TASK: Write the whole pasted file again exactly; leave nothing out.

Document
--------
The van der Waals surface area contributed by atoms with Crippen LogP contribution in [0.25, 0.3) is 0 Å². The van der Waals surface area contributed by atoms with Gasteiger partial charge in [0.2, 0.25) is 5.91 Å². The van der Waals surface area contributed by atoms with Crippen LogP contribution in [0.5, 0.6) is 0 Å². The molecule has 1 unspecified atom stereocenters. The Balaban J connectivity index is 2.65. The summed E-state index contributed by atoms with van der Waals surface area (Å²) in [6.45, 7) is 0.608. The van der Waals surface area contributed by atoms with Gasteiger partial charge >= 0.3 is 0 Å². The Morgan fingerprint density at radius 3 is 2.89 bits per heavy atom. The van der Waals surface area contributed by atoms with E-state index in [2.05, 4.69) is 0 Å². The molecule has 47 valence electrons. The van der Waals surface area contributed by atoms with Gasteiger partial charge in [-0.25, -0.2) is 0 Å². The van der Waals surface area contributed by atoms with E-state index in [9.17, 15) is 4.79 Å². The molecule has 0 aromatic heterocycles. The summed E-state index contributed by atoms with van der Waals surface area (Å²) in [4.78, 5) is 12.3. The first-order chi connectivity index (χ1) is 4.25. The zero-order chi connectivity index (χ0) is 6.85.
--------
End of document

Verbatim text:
The van der Waals surface area contributed by atoms with Crippen LogP contribution in [0.25, 0.3) is 0 Å². The van der Waals surface area contributed by atoms with Gasteiger partial charge in [0.2, 0.25) is 5.91 Å². The van der Waals surface area contributed by atoms with Crippen LogP contribution in [0.5, 0.6) is 0 Å². The molecule has 1 unspecified atom stereocenters. The Balaban J connectivity index is 2.65. The summed E-state index contributed by atoms with van der Waals surface area (Å²) in [6.45, 7) is 0.608. The van der Waals surface area contributed by atoms with Gasteiger partial charge >= 0.3 is 0 Å². The Morgan fingerprint density at radius 3 is 2.89 bits per heavy atom. The van der Waals surface area contributed by atoms with E-state index in [2.05, 4.69) is 0 Å². The molecule has 47 valence electrons. The van der Waals surface area contributed by atoms with Gasteiger partial charge in [-0.25, -0.2) is 0 Å². The van der Waals surface area contributed by atoms with E-state index in [9.17, 15) is 4.79 Å². The molecule has 0 aromatic heterocycles. The summed E-state index contributed by atoms with van der Waals surface area (Å²) in [4.78, 5) is 12.3. The first-order chi connectivity index (χ1) is 4.25. The zero-order chi connectivity index (χ0) is 6.85.